commandlinefu.com is the place to record those command-line gems that you return to again and again.
Delete that bloated snippets file you've been using and share your personal repository with the world. That way others can gain from your CLI wisdom and you from theirs too. All commands can be commented on, discussed and voted up or down.
If you have a new feature suggestion or find a bug, please get in touch via http://commandlinefu.uservoice.com/
You can sign-in using OpenID credentials, or register a traditional username and password.
First-time OpenID users will be automatically assigned a username which can be changed after signing in.
Every new command is wrapped in a tweet and posted to Twitter. Following the stream is a great way of staying abreast of the latest commands. For the more discerning, there are Twitter accounts for commands that get a minimum of 3 and 10 votes - that way only the great commands get tweeted.
Use your favourite RSS aggregator to stay in touch with the latest commands. There are feeds mirroring the 3 Twitter streams as well as for virtually every other subset (users, tags, functions,…):
Subscribe to the feed for:
pv allows a user to see the progress of data through a pipeline, by giving information such as time elapsed, percentage completed (with progress bar), current throughput rate, total data transferred, and ETA. (man pv)
This will create the intermediate directories that do not exist.
I did not know about this for a long time.
The biggest advantage of this over the functions is that it is portable.
This version uses read instead of eval.
Quick and dirty version. I made a version that checks if a manpage exists (but it's not a oneliner). You must have ps2pdf and of course Ghostscript installed in your box.
Enhancements appreciated :-)
Pipe viewer is a terminal-based tool for monitoring the progress of data through a pipeline. It can be inserted into any normal pipeline between two processes to give a visual indication of how quickly data is passing through, how long it has taken, how near to completion it is, and an estimate of how long it will be until completion. Source: http://www.catonmat.net/blog/unix-utilities-pipe-viewer/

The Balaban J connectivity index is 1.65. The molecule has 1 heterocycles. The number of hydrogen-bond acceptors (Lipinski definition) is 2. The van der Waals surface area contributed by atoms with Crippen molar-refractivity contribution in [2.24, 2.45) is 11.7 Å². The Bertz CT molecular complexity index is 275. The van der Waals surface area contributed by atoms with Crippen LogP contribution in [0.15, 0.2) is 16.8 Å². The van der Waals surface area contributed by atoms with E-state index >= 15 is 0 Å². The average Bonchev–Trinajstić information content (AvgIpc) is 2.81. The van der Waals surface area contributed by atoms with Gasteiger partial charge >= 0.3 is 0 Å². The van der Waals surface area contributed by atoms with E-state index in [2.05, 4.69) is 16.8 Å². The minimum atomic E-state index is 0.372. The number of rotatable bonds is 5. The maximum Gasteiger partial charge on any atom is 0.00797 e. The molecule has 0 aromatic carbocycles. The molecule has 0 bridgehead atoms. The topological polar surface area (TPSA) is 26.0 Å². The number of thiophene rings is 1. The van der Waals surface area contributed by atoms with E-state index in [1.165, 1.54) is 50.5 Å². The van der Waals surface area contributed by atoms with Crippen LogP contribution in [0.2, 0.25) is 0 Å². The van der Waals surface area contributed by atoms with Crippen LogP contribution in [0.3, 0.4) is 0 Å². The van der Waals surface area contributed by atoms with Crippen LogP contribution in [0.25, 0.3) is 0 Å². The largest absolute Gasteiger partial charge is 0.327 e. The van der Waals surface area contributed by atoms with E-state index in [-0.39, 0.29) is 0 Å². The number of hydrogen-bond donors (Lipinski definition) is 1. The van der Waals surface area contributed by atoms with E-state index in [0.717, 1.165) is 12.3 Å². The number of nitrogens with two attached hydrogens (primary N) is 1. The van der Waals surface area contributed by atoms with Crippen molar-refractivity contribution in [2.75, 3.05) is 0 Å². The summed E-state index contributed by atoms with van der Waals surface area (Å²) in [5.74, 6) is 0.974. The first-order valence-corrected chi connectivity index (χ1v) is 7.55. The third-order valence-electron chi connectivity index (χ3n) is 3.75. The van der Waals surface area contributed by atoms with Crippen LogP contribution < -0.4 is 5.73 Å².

It deletes all removed files, updates what was modified, and adds new files.
for one line per process:
ss -p | cat
for established sockets only:
ss -p | grep STA
for just process names:
ss -p | cut -f2 -sd\"
ss -p | grep STA | cut -f2 -d\"
Grab X11 input and create an MPEG at 25 fps with the resolution 800x600
The title is optional.
-t: expire time in milliseconds.
-u: urgency (low, normal, critical).
-i: icon path.
On Debian-based systems you may need to install the 'libnotify-bin' package.
Useful to advise when a wget download or a simulation ends. Example:
wget URL ; notify-send "Done"
Written for linux, the real example is how to produce ascii text graphs based on a numeric value (anything where uniq -c is useful is a good candidate).
This example, for example, produces the output, "Fri Feb 13 15:26:30 EST 2009"
You're running a script, command, whatever.. You don't expect it to take long, now 5pm has rolled around and you're ready to go home... Wait, it's still running... You forgot to nohup it before running it... Suspend it, send it to the background, then disown it... The ouput wont go anywhere, but at least the command will still run...
Watch is a very useful command for periodically running another command - in this using mysqladmin to display the processlist. This is useful for monitoring which queries are causing your server to clog up.
Find random strings within /dev/urandom. Using grep filter to just Alphanumeric characters, and then print the first 30 and remove all the line feeds.
This command displays a clock on your terminal which updates the time every second. Press Ctrl-C to exit.
A couple of variants:
A little bit bigger text:
watch -t -n1 "date +%T|figlet -f big"
You can try other figlet fonts, too.
Big sideways characters:
watch -n 1 -t '/usr/games/banner -w 30 $(date +%M:%S)'
This requires a particular version of banner and a 40-line terminal or you can adjust the width ("30" here).
Usage: cmdfu hello world
I did not know this, i'd like to share...
Same as http://www.commandlinefu.com/commands/view/5876, but for bash.
This will show a numerical value for each of the 256 colors in bash. Everything in the command is a bash builtin, so it should run on any platform where bash is installed. Prints one color per line. If someone is interested in formatting the output, paste the alternative.